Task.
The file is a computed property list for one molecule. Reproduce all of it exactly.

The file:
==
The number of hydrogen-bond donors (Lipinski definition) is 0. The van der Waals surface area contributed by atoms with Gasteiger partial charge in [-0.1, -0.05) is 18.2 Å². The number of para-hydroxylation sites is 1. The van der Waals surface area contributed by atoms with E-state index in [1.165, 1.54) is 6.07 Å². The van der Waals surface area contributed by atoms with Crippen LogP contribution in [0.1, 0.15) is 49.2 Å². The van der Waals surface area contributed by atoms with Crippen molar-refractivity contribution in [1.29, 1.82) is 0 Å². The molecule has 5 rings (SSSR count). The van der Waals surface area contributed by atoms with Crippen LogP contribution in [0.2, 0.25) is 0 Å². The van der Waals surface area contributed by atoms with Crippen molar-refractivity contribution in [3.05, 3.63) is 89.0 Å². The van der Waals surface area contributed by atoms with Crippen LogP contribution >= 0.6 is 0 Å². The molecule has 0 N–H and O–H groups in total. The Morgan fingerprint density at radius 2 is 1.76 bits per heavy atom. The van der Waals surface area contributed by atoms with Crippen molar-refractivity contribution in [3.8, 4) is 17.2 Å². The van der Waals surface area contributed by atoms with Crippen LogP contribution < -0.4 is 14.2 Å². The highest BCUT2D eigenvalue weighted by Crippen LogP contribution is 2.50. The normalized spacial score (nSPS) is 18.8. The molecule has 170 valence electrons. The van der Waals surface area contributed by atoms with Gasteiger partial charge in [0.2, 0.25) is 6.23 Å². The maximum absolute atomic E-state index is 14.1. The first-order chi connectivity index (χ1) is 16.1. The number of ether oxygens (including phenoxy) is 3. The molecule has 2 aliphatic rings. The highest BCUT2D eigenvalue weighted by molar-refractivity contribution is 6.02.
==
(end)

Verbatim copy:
The number of hydrogen-bond donors (Lipinski definition) is 0. The van der Waals surface area contributed by atoms with Gasteiger partial charge in [-0.1, -0.05) is 18.2 Å². The number of para-hydroxylation sites is 1. The van der Waals surface area contributed by atoms with E-state index in [1.165, 1.54) is 6.07 Å². The van der Waals surface area contributed by atoms with Crippen LogP contribution in [0.1, 0.15) is 49.2 Å². The van der Waals surface area contributed by atoms with Crippen molar-refractivity contribution in [1.29, 1.82) is 0 Å². The molecule has 5 rings (SSSR count). The van der Waals surface area contributed by atoms with Crippen LogP contribution in [0.2, 0.25) is 0 Å². The van der Waals surface area contributed by atoms with Crippen molar-refractivity contribution in [3.05, 3.63) is 89.0 Å². The van der Waals surface area contributed by atoms with Crippen LogP contribution >= 0.6 is 0 Å². The molecule has 0 N–H and O–H groups in total. The Morgan fingerprint density at radius 2 is 1.76 bits per heavy atom. The van der Waals surface area contributed by atoms with Crippen molar-refractivity contribution in [3.8, 4) is 17.2 Å². The van der Waals surface area contributed by atoms with Crippen LogP contribution < -0.4 is 14.2 Å². The highest BCUT2D eigenvalue weighted by Crippen LogP contribution is 2.50. The normalized spacial score (nSPS) is 18.8. The molecule has 170 valence electrons. The van der Waals surface area contributed by atoms with Gasteiger partial charge in [0.2, 0.25) is 6.23 Å². The maximum absolute atomic E-state index is 14.1. The first-order chi connectivity index (χ1) is 16.1. The number of ether oxygens (including phenoxy) is 3. The molecule has 2 aliphatic rings. The highest BCUT2D eigenvalue weighted by molar-refractivity contribution is 6.02.